Stocking Stuffers: 13 Writing Tips From Chuck Palahniuk


*Editor's Note: This column is part of a collection of 36 total essays on the craft of writing by Chuck Palahniuk.  They were submitted starting in 2005, so this essay will refer to thinks in the past and therefore be on an older timeline.

Twenty years ago, a friend and I walked around downtown Portland at Christmas.   The big department stores: Meier and Frank… Fredrick and Nelson… Nordstroms… their big display windows each held a simple, pretty scene: a mannequin wearing clothes or a perfume bottle sitting in fake snow.  But the windows at the J.J. Newberry’s store, damn, they were crammed with dolls and tinsel and spatulas and screwdriver sets and pillows, vacuum cleaners, plastic hangers, gerbils, silk flowers, candy – you get the point.  Each of the hundreds of different objects was priced with a faded circle of red cardboard.  And walking past, my friend, Laurie, took a long look and said, “Their window-dressing philosophy must be:  ‘If the window doesn’t look quite right – put more in’.” 

She said the perfect comment at the perfect moment, and I remember it two decades later because it made me laugh.  Those other, pretty display windows… I’m sure they were stylist and tasteful, but I have no real memory of how they looked. 

For this essay, my goal is to put more in.  To put together a kind-of Christmas stocking of ideas, with the hope that something will be useful.  Or like packing the gift boxes for readers, putting in candy and a squirrel and a book and some toys and a necklace, I’m hoping that enough variety will guarantee that something here will occur as completely asinine, but something else might be perfect.

Number One:

Two years ago, when I wrote the first of these essays it was about my “egg timer method” of writing.  You never saw that essay, but here’s the method:  When you don’t want to write, set an egg timer for one hour (or half hour) and sit down to write until the timer rings.  If you still hate writing, you’re free in an hour.  But usually, by the time that alarm rings, you’ll be so involved in your work, enjoying it so much, you’ll keep going.  Instead of an egg timer, you can put a load of clothes in the washer or dryer and use them to time your work.  Alternating the thoughtful task of writing with the mindless work of laundry or dish washing will give you the breaks you need for new ideas and insights to occur.  If you don’t know what comes next in the story…  clean your toilet.  Change the bed sheets.  For Christ sakes, dust the computer.  A better idea will come.

Number Two:

Your audience is smarter than you imagine.  Don’t be afraid to experiment with story forms and time shifts.  My personal theory is that younger readers distain most books – not because those readers are dumber than past readers, but because today’s reader is smarter.  Movies have made us very sophisticated about storytelling.  And your audience is much harder to shock than you can ever imagine.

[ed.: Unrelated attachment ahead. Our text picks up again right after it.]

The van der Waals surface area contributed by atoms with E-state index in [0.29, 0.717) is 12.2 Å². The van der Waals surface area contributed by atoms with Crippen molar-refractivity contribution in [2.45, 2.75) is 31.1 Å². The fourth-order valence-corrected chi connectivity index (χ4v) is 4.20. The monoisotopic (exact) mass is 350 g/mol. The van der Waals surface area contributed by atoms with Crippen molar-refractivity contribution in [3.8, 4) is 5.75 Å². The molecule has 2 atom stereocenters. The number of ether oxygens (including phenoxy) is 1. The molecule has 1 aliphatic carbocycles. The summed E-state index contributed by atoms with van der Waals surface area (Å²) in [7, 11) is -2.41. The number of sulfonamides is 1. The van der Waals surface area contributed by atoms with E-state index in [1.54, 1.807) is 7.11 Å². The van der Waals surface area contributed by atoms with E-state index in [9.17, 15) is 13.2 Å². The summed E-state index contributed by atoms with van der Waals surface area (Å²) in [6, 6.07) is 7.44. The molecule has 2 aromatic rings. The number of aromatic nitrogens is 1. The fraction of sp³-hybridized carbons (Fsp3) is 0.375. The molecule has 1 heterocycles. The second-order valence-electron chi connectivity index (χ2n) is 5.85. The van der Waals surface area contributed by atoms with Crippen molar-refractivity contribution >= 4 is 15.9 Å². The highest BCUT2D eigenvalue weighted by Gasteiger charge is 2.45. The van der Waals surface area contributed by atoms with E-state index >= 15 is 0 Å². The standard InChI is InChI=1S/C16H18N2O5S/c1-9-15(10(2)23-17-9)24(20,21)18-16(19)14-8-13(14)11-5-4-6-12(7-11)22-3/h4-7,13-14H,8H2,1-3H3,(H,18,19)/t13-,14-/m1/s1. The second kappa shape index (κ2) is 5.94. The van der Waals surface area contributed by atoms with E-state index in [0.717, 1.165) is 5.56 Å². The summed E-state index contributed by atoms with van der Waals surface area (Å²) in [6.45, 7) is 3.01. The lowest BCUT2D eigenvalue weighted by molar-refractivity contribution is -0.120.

Number Three:

Before you sit down to write a scene, mull it over in your mind and know the purpose of that scene.  What earlier set-ups will this scene pay off?  What will it set up for later scenes?  How will this scene further your plot?  As you work, drive, exercise, hold only this question in your mind.  Take a few notes as you have ideas.  And only when you’ve decided on the bones of the scene – then, sit and write it.  Don’t go to that boring, dusty computer without something in mind.  And don’t make your reader slog through a scene in which little or nothing happens.

Number Four:

Surprise yourself.  If you can bring the story – or let it bring you – to a place that amazes you, then you can surprise your reader.  The moment you can see any well-planned surprise, chances are, so will your sophisticated reader.

Number Five:

When you get stuck, go back and read your earlier scenes, looking for dropped characters or details that you can resurrect as “buried guns.”  At the end of writing Fight Club, I had no idea what to do with the office building.  But re-reading the first scene, I found the throw-away comment about mixing nitro with paraffin and how it was an iffy method for making plastic explosives.  That silly aside (… paraffin has never worked for me…) made the perfect “buried gun” to resurrect at the end and save my storytelling ass.

Number Six:

Use writing as your excuse to throw a party each week – even if you call that party a “workshop.”  Any time you can spend time among other people who value and support writing, that will balance those hours you spend alone, writing.  Even if someday you sell your work, no amount of money will compensate you for your time spent alone.  So, take your “paycheck” up front, make writing an excuse to be around people.  When you reach the end of your life – trust me, you won’t look back and savor the moments you spent alone.

Write the book you want to read.

Number Seven:

Let yourself be with Not Knowing.  This bit of advice comes through a hundred famous people, through Tom Spanbauer to me and now, you.  The longer you can allow a story to take shape, the better that final shape will be.  Don’t rush or force the ending of a story or book.  All you have to know is the next scene, or the next few scenes.  You don’t have to know every moment up to the end, in fact, if you do it’ll be boring as hell to execute.